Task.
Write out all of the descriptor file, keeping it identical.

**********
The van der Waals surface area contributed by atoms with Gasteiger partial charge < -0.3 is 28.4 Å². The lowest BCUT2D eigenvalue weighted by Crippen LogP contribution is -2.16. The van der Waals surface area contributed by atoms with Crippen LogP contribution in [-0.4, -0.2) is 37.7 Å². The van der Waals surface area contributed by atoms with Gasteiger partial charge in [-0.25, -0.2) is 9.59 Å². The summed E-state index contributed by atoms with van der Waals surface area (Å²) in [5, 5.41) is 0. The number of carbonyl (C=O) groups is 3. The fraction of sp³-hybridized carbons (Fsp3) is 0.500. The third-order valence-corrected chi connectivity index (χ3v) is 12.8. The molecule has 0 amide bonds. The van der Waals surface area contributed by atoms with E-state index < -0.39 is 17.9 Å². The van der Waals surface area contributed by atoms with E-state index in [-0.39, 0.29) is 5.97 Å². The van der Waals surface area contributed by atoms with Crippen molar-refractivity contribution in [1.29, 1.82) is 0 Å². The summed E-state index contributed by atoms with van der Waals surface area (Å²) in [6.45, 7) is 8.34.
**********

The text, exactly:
The van der Waals surface area contributed by atoms with Gasteiger partial charge < -0.3 is 28.4 Å². The lowest BCUT2D eigenvalue weighted by Crippen LogP contribution is -2.16. The van der Waals surface area contributed by atoms with Crippen LogP contribution in [-0.4, -0.2) is 37.7 Å². The van der Waals surface area contributed by atoms with Gasteiger partial charge in [-0.25, -0.2) is 9.59 Å². The summed E-state index contributed by atoms with van der Waals surface area (Å²) in [5, 5.41) is 0. The number of carbonyl (C=O) groups is 3. The fraction of sp³-hybridized carbons (Fsp3) is 0.500. The third-order valence-corrected chi connectivity index (χ3v) is 12.8. The molecule has 0 amide bonds. The van der Waals surface area contributed by atoms with E-state index < -0.39 is 17.9 Å². The van der Waals surface area contributed by atoms with E-state index in [-0.39, 0.29) is 5.97 Å². The van der Waals surface area contributed by atoms with Crippen molar-refractivity contribution in [1.29, 1.82) is 0 Å². The summed E-state index contributed by atoms with van der Waals surface area (Å²) in [6.45, 7) is 8.34.